Tuesday, July 16, 2013

The Glass Castle by Jeannette Walls

When I gave birth to Greyson I was apprehensive about going home from the hospital because then I would be in charge of a whole human. Alone. With no oversight from nurses and doctors. I had a distinct feeling that a license should be required to reproduce and care for offspring.

And this book proves that I am absolutely right. These parents needed a license to reproduce. 

Jeannette Walls and her three siblings have some crazy parents. As the b book opens, Jeannette is an adult, riding in a car to a party through the streets of New York City, where she sees her mother rummaging for food in a dumpster. Because her parents choose to be homeless. Then we move right into a chapter about the 3-year-old Jeanette boiling hot dogs in a tutu while her mom paints in the other room, and when the tutu catches on fire, she has to be hospitalized for about six weeks and undergoes painful skin grafting. Her parents and siblings come to visit, but they often cause a ruckus and end up getting thrown out of the hospital. Until her father, Rex, decides she's been in for long enough and breaks her out "Rex Walls style." 

What a douche. 

The family is prone to "skedaddling" from their living quarters at any given time of the night, leaving their possessions, pets, and debts behind.  Rex is an alcoholic, and the mother, Rose Mary, just wants to be a famous artist. They scrape by on barely any income as Rex is constantly losing jobs, and they keep the kids' heads full of tall tales and good intentions so they won't realize what a couple of putzes they have for parents. 

This is an incredibly engaging book. I read the majority of it (200+ pages) in a single day, and I wanted to drop kick Rex and Rose Mary every step of the way. I kept waiting for the other shoe to drop--to find out that they were both certifiably mentally ill, but that moment never came. Rex, and his alcoholism, are certainly a for-real condition. But Mary Rose? I couldn't tell if she was bipolar or just completely in denial. She had a teaching degree but refused to hold down steady work. Rex tried from time to time but consistently tumbled back into the bottle, stole money from his wife and kids, and generally conducted himself like an asshole. Issues, for sure.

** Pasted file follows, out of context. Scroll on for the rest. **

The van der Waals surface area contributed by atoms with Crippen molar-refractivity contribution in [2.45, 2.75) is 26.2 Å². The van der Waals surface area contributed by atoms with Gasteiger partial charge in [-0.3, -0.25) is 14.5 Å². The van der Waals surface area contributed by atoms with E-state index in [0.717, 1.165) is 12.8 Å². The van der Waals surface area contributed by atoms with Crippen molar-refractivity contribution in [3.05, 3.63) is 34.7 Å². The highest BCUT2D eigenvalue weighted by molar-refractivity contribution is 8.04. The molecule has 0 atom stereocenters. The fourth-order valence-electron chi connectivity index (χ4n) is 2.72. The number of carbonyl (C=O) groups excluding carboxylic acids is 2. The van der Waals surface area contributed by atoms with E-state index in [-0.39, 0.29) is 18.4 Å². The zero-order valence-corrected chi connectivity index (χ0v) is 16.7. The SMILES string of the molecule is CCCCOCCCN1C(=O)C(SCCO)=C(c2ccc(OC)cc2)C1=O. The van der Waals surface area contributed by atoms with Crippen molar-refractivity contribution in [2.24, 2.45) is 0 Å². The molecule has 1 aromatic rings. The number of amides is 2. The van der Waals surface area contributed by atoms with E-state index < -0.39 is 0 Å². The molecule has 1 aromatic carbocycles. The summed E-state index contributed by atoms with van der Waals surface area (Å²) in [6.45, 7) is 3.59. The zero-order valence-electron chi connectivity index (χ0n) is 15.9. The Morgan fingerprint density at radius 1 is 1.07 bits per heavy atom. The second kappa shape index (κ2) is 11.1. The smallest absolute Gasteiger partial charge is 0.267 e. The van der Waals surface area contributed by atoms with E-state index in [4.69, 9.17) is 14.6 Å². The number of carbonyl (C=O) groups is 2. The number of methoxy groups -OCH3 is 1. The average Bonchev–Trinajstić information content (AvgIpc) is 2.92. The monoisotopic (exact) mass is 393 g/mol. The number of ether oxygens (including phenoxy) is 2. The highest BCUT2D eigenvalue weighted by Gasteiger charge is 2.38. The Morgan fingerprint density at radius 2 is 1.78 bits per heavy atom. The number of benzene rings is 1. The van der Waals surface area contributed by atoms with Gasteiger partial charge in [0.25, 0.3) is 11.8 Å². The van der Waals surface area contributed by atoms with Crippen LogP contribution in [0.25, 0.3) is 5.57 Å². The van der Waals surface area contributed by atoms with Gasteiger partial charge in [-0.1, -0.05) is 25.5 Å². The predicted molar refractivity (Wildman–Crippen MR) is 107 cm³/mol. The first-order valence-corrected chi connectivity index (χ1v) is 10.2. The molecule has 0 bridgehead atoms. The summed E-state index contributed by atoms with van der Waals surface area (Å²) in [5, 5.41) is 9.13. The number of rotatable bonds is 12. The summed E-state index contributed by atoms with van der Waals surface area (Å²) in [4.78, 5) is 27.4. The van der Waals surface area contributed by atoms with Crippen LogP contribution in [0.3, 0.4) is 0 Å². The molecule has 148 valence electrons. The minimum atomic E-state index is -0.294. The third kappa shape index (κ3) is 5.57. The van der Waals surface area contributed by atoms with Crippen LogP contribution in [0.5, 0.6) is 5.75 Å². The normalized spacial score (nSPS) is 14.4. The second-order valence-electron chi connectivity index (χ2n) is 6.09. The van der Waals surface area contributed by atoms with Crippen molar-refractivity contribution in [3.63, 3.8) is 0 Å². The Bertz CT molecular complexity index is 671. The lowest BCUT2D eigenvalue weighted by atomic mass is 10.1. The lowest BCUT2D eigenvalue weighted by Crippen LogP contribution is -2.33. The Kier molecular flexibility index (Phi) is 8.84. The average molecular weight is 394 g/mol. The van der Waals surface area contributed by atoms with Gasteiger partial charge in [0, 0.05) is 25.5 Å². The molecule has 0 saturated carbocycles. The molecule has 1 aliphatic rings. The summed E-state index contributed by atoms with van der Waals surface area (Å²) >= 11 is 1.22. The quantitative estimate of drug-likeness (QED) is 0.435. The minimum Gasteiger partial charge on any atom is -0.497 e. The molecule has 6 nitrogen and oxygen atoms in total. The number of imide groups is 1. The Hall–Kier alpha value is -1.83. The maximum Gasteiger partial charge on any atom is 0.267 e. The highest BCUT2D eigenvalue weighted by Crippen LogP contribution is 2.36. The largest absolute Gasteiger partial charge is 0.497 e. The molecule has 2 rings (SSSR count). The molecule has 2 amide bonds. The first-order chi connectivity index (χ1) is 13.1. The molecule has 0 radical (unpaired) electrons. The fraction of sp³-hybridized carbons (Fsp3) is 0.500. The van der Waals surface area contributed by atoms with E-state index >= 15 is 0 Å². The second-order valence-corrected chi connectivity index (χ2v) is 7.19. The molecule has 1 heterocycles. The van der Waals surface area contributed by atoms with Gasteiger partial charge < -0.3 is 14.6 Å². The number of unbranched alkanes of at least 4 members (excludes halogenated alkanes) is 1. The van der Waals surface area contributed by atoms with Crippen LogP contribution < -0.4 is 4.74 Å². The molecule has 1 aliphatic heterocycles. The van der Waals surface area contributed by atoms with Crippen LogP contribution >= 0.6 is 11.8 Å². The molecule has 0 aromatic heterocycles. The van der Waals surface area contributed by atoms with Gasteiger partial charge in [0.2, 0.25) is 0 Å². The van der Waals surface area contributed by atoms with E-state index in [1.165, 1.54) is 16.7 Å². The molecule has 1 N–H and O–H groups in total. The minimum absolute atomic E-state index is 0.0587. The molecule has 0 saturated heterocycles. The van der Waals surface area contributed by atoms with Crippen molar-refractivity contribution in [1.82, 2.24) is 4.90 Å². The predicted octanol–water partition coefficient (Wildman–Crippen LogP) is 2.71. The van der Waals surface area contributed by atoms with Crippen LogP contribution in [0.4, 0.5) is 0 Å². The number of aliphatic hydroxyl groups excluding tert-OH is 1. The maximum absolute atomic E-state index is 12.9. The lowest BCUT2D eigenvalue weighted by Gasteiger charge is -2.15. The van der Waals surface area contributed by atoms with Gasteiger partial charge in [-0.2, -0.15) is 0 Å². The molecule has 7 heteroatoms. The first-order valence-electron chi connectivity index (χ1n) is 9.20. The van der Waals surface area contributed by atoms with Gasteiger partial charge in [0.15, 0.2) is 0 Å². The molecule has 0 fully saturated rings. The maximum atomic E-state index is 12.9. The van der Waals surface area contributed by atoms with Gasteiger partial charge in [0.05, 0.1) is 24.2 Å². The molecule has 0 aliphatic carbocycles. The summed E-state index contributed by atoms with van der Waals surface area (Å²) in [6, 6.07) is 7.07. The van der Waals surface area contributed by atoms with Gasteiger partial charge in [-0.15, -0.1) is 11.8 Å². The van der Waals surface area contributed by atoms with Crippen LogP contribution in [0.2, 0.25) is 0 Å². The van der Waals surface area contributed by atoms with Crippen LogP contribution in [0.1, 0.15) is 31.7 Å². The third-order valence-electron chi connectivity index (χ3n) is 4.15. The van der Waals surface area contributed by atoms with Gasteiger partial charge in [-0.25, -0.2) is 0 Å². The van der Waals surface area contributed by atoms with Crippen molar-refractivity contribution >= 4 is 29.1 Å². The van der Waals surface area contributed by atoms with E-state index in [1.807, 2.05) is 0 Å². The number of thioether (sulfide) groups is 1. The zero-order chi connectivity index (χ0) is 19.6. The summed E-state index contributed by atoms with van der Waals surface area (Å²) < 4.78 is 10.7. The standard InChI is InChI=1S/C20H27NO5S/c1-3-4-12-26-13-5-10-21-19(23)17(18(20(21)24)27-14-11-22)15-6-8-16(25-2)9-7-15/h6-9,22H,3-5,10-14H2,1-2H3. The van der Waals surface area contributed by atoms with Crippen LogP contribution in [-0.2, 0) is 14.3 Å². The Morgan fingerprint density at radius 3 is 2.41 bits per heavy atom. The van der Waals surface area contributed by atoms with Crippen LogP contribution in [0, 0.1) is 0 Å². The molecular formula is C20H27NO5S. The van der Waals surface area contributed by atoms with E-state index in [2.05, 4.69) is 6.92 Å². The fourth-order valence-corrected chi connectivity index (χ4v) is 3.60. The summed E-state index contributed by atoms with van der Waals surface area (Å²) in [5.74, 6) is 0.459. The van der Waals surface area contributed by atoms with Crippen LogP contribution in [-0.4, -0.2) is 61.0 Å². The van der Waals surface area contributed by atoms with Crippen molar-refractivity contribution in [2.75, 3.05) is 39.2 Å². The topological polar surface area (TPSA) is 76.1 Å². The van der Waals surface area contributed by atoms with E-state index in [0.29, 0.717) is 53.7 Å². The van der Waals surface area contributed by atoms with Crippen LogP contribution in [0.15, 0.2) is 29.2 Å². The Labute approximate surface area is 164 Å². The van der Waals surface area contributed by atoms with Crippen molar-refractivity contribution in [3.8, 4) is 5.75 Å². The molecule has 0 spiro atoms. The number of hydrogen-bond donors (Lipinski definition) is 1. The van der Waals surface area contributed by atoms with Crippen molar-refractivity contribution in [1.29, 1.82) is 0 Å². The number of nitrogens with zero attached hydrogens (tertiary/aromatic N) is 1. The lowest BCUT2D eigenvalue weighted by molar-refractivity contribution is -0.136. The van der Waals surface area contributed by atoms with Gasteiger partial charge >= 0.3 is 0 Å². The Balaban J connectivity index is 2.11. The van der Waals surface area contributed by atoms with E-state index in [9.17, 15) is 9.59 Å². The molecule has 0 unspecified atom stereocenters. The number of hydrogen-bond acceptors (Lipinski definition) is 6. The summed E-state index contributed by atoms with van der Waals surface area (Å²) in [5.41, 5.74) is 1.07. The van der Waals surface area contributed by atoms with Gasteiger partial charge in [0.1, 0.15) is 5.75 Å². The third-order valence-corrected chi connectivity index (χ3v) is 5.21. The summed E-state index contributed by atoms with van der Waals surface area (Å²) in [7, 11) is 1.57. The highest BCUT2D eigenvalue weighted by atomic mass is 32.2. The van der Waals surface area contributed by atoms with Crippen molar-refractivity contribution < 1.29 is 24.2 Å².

The only thing Rex and Rose Mary seemed to do right along the way was force their children to be independent and resourceful. They were smart--both book and street smart. They "skedaddled" out their parents' house just as soon as they were old enough. Not a moment too soon. 

I tend to be leery of "sucky childhood memoirs" but this was one of the best memoirs I've read. I was thoroughly taken by this story of survival and wits, and I was SO genuinely relieved that the author and her siblings (for the most part) came out of this upbringing unscathed. It's a testament to the endurance of the human spirit. It's just a shame they had to learn these lessons at the hands of their parents. 

This is one of three books I'm reading for the Estella Project

Pub. Date: January 2006
Publisher: Scribner
Format: Trade Paperback
ISBN: 9780594485643
Source: Bought with my very own money.


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